By Lauren Brant
Snow has finally arrived in Sheridan County after weeks of warmer weather. The snow began falling early Monday morning as wind gusts were reported into the mid-40s, making travel difficult on the morning commute. Snow accumulations were reported between 1 in. to 2 in. across the Panhandle.
With the Wednesday and Thursday forecasts calling for 20 to 30 percent chance of snow showers, winter has arrived. As we work to seal up our homes and fill our cabinets before the big storms, it is important our vehicles have survival kits, especially for people who commute.
Snowy and icy weather is unpredictable and can cause dangerous situations without proper preparation. The Red Cross website provides tips for people traveling in snowy and icy conditions. Standard items people should have in their vehicles during the winter include a window scraper, kitty litter or sand, good windshield wipers, and a full tank of gas. An ice scraper keeps the windows and lights clean of snow and ice while sand or kitty litter provides traction to get the vehicle unstuck.
Another item people should check is tire pressure. Vehicles that sit outside during the cold weather are more affected than those in a garage to low tire pressure. Temperature and pressure are directly linked, meaning they follow each other. When the temperature decreases, the air molecules contract, causing low pressure. It is important to check each tire’s pressure before driving to get an accurate reading. Friction causes tire pressure to increase when driving and can make the tires blowout if overinflated. Low tire pressure also hurts the handling and gas mileage.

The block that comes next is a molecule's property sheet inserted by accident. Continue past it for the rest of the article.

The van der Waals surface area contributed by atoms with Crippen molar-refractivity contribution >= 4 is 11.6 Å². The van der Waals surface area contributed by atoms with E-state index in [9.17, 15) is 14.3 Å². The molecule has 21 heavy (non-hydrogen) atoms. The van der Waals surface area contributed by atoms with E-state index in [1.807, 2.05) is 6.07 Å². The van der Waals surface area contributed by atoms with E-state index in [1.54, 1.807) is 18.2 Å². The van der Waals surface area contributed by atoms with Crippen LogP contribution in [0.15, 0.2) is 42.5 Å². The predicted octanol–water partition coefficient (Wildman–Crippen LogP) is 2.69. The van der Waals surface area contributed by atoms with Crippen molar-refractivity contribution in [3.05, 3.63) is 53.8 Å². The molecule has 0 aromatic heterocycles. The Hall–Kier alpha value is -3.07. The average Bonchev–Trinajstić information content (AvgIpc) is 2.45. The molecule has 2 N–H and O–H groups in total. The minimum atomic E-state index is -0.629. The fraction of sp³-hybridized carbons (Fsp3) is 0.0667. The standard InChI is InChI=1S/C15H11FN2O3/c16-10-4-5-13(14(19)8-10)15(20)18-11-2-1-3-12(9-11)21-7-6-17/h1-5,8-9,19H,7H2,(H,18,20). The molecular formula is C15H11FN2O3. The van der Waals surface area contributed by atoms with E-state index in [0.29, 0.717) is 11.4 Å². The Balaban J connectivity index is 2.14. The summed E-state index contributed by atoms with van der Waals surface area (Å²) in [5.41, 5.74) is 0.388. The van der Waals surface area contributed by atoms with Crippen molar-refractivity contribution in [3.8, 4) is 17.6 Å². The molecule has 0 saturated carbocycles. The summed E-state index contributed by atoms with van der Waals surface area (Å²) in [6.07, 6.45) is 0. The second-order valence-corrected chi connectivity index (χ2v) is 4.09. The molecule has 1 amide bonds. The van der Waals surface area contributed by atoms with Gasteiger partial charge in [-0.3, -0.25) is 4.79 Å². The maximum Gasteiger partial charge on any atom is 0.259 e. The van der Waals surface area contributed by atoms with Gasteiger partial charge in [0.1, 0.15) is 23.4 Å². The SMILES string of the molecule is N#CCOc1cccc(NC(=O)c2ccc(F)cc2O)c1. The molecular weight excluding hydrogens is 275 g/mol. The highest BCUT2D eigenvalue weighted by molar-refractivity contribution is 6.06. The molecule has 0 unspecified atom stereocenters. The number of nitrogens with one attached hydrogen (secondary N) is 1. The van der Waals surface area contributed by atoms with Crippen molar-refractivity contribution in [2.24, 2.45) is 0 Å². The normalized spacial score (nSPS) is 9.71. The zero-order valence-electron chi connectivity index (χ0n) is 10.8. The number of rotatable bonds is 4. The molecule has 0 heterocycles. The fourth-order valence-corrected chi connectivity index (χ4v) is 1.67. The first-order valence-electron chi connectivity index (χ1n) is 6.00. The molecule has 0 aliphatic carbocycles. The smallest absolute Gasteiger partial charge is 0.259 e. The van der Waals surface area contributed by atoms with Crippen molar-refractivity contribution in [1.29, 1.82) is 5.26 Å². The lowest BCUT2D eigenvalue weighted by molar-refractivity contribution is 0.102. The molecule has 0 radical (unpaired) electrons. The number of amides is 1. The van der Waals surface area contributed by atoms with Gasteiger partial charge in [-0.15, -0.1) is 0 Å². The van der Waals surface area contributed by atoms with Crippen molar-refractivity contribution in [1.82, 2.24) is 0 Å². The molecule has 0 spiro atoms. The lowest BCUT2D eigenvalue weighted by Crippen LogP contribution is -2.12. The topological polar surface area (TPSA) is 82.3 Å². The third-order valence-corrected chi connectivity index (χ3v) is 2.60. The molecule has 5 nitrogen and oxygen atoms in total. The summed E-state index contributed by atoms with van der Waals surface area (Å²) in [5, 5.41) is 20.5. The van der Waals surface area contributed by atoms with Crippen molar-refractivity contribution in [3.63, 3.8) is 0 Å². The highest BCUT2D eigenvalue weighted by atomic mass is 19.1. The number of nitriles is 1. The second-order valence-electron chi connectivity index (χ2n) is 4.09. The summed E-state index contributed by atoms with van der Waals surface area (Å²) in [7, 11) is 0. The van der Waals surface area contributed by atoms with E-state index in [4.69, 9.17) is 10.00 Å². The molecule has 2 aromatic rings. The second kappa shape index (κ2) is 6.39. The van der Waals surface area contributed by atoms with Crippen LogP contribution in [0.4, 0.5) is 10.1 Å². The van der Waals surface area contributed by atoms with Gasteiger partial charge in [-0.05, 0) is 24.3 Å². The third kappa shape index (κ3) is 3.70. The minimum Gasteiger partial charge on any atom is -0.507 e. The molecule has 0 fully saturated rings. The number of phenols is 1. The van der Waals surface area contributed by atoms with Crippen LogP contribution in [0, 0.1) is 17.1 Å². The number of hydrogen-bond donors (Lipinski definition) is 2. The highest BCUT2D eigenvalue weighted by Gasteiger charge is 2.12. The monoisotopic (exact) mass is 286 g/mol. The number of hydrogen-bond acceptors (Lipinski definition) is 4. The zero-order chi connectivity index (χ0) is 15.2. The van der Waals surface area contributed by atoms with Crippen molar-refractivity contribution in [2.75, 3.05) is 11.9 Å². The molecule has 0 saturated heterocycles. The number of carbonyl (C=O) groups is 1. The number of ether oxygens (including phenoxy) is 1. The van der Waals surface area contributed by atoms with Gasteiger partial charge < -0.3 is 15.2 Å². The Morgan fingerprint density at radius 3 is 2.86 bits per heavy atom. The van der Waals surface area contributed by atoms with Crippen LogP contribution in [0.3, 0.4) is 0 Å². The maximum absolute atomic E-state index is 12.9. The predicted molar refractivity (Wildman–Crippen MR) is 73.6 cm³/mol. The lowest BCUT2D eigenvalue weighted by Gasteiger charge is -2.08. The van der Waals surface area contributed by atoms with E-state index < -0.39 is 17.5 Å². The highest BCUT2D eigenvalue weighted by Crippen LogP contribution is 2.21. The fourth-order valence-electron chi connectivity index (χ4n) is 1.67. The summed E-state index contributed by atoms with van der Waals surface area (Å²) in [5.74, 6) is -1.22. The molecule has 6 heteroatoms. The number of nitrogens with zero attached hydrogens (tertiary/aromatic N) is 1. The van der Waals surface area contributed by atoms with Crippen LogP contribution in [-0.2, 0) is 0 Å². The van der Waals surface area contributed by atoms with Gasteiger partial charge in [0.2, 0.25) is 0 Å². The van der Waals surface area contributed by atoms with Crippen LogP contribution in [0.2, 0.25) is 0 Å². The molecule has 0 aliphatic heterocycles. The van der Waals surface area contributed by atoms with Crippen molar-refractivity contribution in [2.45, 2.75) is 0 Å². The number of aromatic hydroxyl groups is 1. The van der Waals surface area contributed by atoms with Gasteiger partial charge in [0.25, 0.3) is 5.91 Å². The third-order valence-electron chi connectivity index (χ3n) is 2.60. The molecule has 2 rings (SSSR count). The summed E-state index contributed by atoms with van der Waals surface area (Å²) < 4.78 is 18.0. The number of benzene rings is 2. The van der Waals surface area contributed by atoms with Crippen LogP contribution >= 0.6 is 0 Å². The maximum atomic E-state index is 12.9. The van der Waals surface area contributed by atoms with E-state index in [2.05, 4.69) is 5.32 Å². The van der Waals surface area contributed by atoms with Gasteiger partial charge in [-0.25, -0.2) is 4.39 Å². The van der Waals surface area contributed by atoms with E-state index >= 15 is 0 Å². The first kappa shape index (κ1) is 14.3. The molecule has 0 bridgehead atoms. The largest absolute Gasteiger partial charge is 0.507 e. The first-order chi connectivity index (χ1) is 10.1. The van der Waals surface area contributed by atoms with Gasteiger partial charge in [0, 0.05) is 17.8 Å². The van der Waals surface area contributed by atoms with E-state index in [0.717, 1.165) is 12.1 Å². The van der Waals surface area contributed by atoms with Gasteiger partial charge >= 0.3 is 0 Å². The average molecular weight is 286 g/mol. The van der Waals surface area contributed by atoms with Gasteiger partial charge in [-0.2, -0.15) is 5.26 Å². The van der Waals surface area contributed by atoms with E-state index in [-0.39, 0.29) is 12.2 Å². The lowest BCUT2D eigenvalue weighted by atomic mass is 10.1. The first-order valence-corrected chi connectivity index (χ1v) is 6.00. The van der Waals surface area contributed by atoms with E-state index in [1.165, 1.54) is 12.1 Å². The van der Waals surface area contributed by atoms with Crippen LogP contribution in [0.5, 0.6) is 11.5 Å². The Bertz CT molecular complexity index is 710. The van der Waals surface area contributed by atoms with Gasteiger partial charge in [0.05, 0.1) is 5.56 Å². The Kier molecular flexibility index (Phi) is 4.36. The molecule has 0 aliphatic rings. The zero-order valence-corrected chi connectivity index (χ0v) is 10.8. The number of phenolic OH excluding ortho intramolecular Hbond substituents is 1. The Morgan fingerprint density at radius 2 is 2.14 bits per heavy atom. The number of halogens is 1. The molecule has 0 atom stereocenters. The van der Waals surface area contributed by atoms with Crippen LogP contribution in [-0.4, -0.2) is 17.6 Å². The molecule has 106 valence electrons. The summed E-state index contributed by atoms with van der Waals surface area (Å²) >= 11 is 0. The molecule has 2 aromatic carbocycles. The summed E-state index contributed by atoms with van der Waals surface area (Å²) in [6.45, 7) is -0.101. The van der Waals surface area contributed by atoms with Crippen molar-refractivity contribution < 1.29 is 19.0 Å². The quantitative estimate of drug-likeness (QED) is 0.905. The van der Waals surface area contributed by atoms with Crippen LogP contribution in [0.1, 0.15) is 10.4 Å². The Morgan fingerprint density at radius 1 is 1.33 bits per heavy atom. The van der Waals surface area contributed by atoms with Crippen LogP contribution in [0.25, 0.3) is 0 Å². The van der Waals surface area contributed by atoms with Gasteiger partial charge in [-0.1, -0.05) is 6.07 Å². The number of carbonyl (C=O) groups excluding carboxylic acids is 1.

Personal items people should pack in case the weather gets too bad are extra clothes, protein snacks, water, blankets, prescription medications, flashlights, and a first aid kit. Depending on the length of the trip, accounting for adequate water is important. For each person in the vehicle, there should be one gallon of water available each day. The food should be non-perishable, so it lasts longer. A cell phone charger is another important item people should take. If the weather conditions worsened, a cell phone might be the only point of contact you have with others. It is important someone knows where you are traveling, the route you are taking, and your expected arrival time. That will alert people when to call for help and where authorities should look.
In the event your vehicle becomes stuck, you should stay in the car. Trying to walk to safety, even if it is not too far away, is dangerous. Oncoming traffic may have reduced visibility and may not see you. With low temperatures, frostbite can occur quickly despite winter clothing. If you have a bright colored scarf, tie it to the vehicle’s antenna to help rescuers see you. Although the temperature may be below freezing, it is important to turn the car off to save gas. The Red Cross advises turning the car on for about ten minutes every hour to use the heat. Keep the exhaust clear of snow and ice to prevent carbon monoxide from getting trapped in the vehicle. To allow fresh air to enter the vehicle, crack a window that is opposite the snow and wind direction.
Once you get back on the road, keep a safe distance between vehicles since stopping takes longer than in dry conditions. Also, buckle up everyone in the vehicle and have them pay attention to the road. Distractions like cell phones can be dangerous in icy conditions.
Snow and ice make traveling treacherous. When people take preventative action, they can have a safe and joyous winter season.